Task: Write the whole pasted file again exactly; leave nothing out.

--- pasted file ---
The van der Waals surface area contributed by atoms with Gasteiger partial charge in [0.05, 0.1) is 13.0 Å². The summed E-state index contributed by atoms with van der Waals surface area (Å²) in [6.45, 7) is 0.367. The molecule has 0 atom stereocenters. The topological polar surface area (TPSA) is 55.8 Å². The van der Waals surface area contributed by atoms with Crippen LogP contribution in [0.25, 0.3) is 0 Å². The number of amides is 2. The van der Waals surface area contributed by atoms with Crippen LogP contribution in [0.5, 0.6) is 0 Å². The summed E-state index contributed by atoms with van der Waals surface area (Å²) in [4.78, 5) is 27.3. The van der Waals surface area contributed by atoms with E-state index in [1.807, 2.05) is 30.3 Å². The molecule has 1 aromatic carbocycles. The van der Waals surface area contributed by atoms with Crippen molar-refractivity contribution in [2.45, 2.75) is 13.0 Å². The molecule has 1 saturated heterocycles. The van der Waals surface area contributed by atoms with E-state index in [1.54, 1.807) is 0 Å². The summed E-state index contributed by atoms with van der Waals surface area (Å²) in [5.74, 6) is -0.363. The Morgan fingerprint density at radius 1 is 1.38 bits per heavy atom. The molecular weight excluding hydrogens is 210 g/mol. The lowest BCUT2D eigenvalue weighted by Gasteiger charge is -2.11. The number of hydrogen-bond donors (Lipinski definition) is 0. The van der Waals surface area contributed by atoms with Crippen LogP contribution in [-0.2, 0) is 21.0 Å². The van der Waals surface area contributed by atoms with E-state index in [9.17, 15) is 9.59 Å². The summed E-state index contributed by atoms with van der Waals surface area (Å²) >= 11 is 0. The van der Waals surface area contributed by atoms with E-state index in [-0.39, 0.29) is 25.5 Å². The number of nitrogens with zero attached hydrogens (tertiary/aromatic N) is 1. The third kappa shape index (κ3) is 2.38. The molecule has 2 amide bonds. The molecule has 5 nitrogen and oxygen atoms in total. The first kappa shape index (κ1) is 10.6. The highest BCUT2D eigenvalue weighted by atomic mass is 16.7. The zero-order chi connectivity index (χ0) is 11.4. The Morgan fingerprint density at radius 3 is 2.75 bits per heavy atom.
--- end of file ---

The van der Waals surface area contributed by atoms with Gasteiger partial charge in [0.05, 0.1) is 13.0 Å². The summed E-state index contributed by atoms with van der Waals surface area (Å²) in [6.45, 7) is 0.367. The molecule has 0 atom stereocenters. The topological polar surface area (TPSA) is 55.8 Å². The van der Waals surface area contributed by atoms with Crippen LogP contribution in [0.25, 0.3) is 0 Å². The number of amides is 2. The van der Waals surface area contributed by atoms with Crippen LogP contribution in [0.5, 0.6) is 0 Å². The summed E-state index contributed by atoms with van der Waals surface area (Å²) in [4.78, 5) is 27.3. The van der Waals surface area contributed by atoms with E-state index in [1.807, 2.05) is 30.3 Å². The molecule has 1 aromatic carbocycles. The van der Waals surface area contributed by atoms with Crippen molar-refractivity contribution in [2.45, 2.75) is 13.0 Å². The molecule has 1 saturated heterocycles. The van der Waals surface area contributed by atoms with E-state index in [1.54, 1.807) is 0 Å². The summed E-state index contributed by atoms with van der Waals surface area (Å²) in [5.74, 6) is -0.363. The Morgan fingerprint density at radius 1 is 1.38 bits per heavy atom. The molecular weight excluding hydrogens is 210 g/mol. The lowest BCUT2D eigenvalue weighted by Gasteiger charge is -2.11. The number of hydrogen-bond donors (Lipinski definition) is 0. The van der Waals surface area contributed by atoms with Crippen LogP contribution in [-0.2, 0) is 21.0 Å². The van der Waals surface area contributed by atoms with E-state index in [9.17, 15) is 9.59 Å². The summed E-state index contributed by atoms with van der Waals surface area (Å²) >= 11 is 0. The van der Waals surface area contributed by atoms with E-state index in [-0.39, 0.29) is 25.5 Å². The number of nitrogens with zero attached hydrogens (tertiary/aromatic N) is 1. The third kappa shape index (κ3) is 2.38. The molecule has 2 amide bonds. The molecule has 5 nitrogen and oxygen atoms in total. The first kappa shape index (κ1) is 10.6. The highest BCUT2D eigenvalue weighted by atomic mass is 16.7. The zero-order chi connectivity index (χ0) is 11.4. The Morgan fingerprint density at radius 3 is 2.75 bits per heavy atom.